(Oops, and this was meant to be in the earlier thread, in response to iamnycellist's question. Sorry, I'm obviously not paying enough attention.)
The video I mentioned before, with exercises that I worked with my teacher on, about 5 years ago, is a double DVD from Simon Fischer - The Secrets of Tone Production.
Simon Fischer, so I gather, writes (wrote?) a regular feature for The Strad magazine called The Basics.
The DVD describes in detail a set of exercises designed to get one to produce best tone that can possibly be obtained from a particular instrument by optimizing the pressure/speed combination for a set of five individual sound points. From there, one learns to vary each of the individual factors, first separately, and then in combination.
The exercises are conceptually simple and the exercises are nothing new. Leopold Mozart recommended this sort of thing 200-some years. The DVD is meant for players of violin, viola, cello, or string bass.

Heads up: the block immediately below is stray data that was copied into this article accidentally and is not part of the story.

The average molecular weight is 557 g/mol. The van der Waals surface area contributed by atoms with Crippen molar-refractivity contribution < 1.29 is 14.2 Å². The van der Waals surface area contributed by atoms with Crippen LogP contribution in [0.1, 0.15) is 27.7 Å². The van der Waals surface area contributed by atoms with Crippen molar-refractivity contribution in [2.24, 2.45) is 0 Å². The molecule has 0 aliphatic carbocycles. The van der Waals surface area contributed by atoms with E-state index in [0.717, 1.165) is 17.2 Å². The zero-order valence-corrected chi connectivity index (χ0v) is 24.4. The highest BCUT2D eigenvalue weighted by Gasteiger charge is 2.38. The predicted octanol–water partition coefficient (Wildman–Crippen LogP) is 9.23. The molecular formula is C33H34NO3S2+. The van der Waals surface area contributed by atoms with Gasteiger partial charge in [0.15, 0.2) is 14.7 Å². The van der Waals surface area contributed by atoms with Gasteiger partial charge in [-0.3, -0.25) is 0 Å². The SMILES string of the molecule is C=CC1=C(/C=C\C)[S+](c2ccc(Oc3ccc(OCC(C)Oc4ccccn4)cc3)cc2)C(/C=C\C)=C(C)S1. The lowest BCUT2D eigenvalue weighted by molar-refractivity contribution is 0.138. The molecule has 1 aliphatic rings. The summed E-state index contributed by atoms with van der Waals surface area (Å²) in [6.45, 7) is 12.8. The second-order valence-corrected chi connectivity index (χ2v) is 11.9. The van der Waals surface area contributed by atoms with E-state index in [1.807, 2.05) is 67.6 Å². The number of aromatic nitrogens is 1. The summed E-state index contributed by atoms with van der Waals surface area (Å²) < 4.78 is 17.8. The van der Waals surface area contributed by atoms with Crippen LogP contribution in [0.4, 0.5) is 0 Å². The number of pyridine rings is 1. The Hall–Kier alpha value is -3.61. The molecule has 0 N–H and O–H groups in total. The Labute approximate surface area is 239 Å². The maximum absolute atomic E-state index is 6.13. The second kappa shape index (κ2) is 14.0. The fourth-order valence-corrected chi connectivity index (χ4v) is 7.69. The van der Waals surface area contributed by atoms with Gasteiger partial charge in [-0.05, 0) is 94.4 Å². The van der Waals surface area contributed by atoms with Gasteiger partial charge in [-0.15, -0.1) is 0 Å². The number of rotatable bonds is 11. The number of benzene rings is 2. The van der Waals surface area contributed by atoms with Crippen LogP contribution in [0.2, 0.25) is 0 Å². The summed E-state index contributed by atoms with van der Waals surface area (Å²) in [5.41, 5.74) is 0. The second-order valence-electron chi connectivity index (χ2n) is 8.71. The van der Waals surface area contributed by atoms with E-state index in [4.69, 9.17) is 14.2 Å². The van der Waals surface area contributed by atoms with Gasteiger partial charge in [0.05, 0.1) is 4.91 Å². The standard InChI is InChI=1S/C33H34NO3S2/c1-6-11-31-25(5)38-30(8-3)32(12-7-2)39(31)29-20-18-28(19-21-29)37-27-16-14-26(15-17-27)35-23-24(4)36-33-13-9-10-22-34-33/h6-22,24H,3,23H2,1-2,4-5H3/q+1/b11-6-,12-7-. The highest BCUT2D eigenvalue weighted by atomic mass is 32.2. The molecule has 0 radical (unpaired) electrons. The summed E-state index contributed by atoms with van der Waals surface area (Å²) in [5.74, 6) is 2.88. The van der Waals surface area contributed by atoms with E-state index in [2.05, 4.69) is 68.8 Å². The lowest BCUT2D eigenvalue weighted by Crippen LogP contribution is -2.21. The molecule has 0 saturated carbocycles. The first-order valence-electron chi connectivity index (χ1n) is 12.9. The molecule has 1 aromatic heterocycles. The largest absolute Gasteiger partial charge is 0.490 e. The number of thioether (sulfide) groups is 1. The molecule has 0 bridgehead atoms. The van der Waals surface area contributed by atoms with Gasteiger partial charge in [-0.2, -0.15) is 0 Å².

The full DVD is about 4 hours long, but the subject matter is about only six or so "simple" exercises. Why so long? The DVD shows kid after kid, for all of the four instruments, being taught the exercise and then performing the exercise, but not quite right. Fischer corrects the student until the student gets it.
The showing of how a player can do it wrong, then being corrected and doing it right, does require viewer patience and takes a while to watch, but to my mind, it makes the video especially valuable. As my Educational Psychology prof hammered into me, way back when, a student doesn't understand a concept until that student knows everything that is not that concept.
But even as good as the DVD set is, my teacher found things I did not do quite right. Also, she had an extra spin on tone production, not discussed by Fischer, that I have incorporated into my own understanding of the sound point/pressure/speed tri-relationship.
I get that some teachers are adamantly opposed to the video learning thing. Yeah, yeah, yeah. Students must do what students must do.